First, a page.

The explosion is invariably spectacular: a gigantic spitting fireball, often followed by a slow-motion aerial cascade of secondary explosions. As soon as such footage finds its way online, an exultant Ukrainian comment erupts: “It’s HIMARS time!”
As its war with Russia enters its sixth month, Ukraine is celebrating recent battlefield successes generated by sophisticated launchers known as High Mobility Artillery Rocket Systems, or HIMARS. The Pentagon has provided or promised a dozen advanced systems capable of hitting targets up to 50 miles away.
After Russia’s large-scale invasion of its smaller neighbor on February 24, the conflict escalated from Moscow’s initial failure to capture the capital, Kyiv, to substantial Ukrainian territorial losses this summer in the industrial heartland of the country. east of the country.
Now the calculus of combat appears to be changing once again, with Ukrainian forces, aided by their new weaponry, striking dozens of sites, including Russian munitions dumps, troop concentrations and bridges. This is seen as likely preparation for an offensive to regain Russian-held territory in the south of the country near the Black Sea coast.
“Ukrainian forces are now using long-range rocket systems very effectively,” US Secretary of Defense Lloyd J. Austin III said last week during a virtual meeting of 50 donating nations. of equipment to Ukraine. “I think everyone here understands the difference they’ve made on the pitch.”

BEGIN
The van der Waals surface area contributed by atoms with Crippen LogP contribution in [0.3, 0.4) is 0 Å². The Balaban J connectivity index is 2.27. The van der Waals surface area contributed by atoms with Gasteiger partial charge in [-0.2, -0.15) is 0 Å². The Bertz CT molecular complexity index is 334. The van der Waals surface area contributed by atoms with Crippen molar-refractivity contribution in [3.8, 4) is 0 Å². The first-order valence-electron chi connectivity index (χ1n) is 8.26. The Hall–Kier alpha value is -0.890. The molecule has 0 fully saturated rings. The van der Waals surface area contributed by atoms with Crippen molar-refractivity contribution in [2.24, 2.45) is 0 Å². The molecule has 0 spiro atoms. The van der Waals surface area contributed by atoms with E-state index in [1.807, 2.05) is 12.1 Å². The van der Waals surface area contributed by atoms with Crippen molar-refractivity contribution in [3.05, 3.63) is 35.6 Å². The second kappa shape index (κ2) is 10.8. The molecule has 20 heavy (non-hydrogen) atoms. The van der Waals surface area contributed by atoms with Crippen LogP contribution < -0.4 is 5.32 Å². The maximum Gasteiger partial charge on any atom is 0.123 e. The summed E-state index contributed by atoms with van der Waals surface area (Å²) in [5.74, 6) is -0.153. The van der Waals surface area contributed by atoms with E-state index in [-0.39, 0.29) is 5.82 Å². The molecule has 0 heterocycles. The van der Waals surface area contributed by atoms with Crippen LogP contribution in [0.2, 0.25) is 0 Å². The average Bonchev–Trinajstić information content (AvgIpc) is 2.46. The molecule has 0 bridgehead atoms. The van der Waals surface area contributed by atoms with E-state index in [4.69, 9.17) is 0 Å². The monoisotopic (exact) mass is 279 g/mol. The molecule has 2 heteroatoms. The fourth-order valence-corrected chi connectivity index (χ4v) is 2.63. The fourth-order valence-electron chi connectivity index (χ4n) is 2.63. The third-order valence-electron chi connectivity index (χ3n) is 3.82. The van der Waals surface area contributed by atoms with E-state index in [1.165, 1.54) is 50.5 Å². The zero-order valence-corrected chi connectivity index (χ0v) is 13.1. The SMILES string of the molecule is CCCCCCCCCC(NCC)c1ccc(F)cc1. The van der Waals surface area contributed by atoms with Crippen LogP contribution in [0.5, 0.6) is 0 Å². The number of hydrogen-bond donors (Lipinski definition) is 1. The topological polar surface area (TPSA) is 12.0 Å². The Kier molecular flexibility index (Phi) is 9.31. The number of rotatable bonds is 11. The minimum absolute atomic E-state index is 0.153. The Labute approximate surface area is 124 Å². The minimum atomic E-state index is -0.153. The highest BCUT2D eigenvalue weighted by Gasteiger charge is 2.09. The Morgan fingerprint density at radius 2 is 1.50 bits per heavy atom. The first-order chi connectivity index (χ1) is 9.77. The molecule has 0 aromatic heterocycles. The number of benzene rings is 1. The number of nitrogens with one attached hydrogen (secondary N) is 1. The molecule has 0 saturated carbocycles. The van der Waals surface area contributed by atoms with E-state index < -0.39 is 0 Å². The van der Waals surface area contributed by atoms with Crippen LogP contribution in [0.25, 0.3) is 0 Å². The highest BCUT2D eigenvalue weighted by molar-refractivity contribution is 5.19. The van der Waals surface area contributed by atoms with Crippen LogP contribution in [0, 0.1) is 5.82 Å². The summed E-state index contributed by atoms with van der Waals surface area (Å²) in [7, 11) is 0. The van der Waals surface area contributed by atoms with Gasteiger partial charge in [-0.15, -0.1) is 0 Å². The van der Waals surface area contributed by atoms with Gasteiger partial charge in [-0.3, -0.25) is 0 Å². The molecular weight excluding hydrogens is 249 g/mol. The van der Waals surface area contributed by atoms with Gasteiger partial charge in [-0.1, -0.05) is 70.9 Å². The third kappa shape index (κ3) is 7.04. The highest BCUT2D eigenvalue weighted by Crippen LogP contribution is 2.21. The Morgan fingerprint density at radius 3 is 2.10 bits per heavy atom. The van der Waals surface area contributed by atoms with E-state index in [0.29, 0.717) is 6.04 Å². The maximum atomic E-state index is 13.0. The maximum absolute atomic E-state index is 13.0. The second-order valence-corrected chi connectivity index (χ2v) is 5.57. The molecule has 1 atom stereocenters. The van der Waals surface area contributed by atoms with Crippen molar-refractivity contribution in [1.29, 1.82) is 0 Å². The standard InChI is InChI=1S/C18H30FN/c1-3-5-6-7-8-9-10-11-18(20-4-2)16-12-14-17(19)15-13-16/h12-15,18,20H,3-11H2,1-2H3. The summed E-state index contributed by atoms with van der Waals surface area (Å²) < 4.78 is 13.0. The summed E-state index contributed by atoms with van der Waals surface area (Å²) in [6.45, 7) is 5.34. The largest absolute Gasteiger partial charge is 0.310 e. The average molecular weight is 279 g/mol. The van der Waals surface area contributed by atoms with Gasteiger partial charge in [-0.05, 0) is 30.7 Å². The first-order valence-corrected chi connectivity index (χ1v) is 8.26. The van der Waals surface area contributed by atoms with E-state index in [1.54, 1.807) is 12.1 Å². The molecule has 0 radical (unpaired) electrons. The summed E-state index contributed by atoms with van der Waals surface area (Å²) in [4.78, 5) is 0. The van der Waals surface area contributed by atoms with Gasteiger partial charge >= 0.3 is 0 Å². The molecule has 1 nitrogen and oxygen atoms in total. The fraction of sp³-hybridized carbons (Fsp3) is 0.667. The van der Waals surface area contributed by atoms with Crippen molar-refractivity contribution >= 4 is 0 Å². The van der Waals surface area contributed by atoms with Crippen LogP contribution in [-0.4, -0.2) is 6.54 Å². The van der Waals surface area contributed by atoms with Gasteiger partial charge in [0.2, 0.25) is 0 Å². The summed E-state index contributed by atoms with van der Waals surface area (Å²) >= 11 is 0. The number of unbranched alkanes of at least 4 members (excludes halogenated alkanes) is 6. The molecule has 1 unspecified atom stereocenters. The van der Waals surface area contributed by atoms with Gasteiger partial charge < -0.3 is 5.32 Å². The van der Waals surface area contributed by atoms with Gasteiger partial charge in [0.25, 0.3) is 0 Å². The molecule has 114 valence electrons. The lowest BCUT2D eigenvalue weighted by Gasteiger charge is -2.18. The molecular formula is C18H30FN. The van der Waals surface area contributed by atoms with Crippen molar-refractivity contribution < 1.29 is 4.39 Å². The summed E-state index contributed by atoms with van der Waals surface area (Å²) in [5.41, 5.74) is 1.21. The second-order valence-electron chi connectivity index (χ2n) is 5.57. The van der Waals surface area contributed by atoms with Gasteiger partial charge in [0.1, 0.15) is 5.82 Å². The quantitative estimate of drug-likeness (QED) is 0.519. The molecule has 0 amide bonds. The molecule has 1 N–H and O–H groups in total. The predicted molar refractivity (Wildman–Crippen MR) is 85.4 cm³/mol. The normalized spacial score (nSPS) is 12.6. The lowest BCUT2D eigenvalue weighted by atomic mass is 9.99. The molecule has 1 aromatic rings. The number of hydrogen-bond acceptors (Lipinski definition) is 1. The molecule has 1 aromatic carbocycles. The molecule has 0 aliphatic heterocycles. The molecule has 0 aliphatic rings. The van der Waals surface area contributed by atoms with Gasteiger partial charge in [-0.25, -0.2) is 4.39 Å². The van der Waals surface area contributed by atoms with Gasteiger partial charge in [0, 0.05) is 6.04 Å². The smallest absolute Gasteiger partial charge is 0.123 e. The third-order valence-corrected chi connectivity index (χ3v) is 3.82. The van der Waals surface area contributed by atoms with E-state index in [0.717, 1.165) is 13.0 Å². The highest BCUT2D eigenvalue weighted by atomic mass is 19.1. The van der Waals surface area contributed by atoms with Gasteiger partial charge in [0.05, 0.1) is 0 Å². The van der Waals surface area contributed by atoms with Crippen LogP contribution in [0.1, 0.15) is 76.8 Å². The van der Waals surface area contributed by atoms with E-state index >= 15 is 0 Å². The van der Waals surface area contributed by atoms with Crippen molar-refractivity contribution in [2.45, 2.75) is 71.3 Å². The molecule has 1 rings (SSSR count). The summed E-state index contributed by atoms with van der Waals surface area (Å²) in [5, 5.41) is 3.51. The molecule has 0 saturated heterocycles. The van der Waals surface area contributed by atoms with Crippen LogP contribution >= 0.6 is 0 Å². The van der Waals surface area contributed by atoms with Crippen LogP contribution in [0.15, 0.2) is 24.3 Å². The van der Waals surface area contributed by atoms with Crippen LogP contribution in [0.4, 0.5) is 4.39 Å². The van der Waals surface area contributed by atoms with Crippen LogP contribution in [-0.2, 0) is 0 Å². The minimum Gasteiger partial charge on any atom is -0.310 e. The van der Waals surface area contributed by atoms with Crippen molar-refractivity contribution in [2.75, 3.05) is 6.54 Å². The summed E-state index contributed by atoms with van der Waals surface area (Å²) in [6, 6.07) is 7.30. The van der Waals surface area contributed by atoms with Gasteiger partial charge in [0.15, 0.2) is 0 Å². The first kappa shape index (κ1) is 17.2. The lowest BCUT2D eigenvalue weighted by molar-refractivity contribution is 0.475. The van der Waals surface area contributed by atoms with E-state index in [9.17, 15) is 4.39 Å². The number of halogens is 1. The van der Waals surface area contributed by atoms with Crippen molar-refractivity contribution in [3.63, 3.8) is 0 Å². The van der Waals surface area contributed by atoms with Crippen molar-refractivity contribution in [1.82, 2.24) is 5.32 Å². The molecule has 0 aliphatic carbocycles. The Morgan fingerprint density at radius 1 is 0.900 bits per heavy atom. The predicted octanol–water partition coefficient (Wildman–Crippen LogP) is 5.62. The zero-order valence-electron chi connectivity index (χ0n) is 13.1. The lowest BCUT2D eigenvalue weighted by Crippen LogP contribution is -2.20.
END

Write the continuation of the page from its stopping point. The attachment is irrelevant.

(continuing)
This battlefield effect, however, leaves Ukrainian officials on a fine line.
President Volodymyr Zelensky and other senior officials continue to make strong calls for more Western armaments, stating bluntly that Ukraine cannot seize the military initiative without much more donated armaments. Ukraine’s First Lady Olena Zelenska made an unusual personal appearance before Congress on Wednesday, where she graphically spoke of civilian suffering at the hands of Russia while calling for additional military hardware.
But at the same time, Zelensky and his lieutenants seek to paint a picture in which their armed forces may already be on the verge of taking over – implicitly promising that the country’s sacrifice of lives, as well as the growing economic and energy tensions of the allies resulting from the war, will eventually prove useful.
“We have significant potential for the advance of our forces to the front and to inflict further significant casualties on the occupiers,” Zelensky said Thursday evening in his nightly address to the country.
The two messages are not necessarily contradictory. However, their calibration is a difficult task.
Too much triumphalism, while boosting household morale, can undermine the urgency of calls for more Western armaments. By contrast, any semblance of defeatism could hasten outside calls for Zelensky to accept territorial concessions in Moscow and perhaps end the fighting before winter sets in.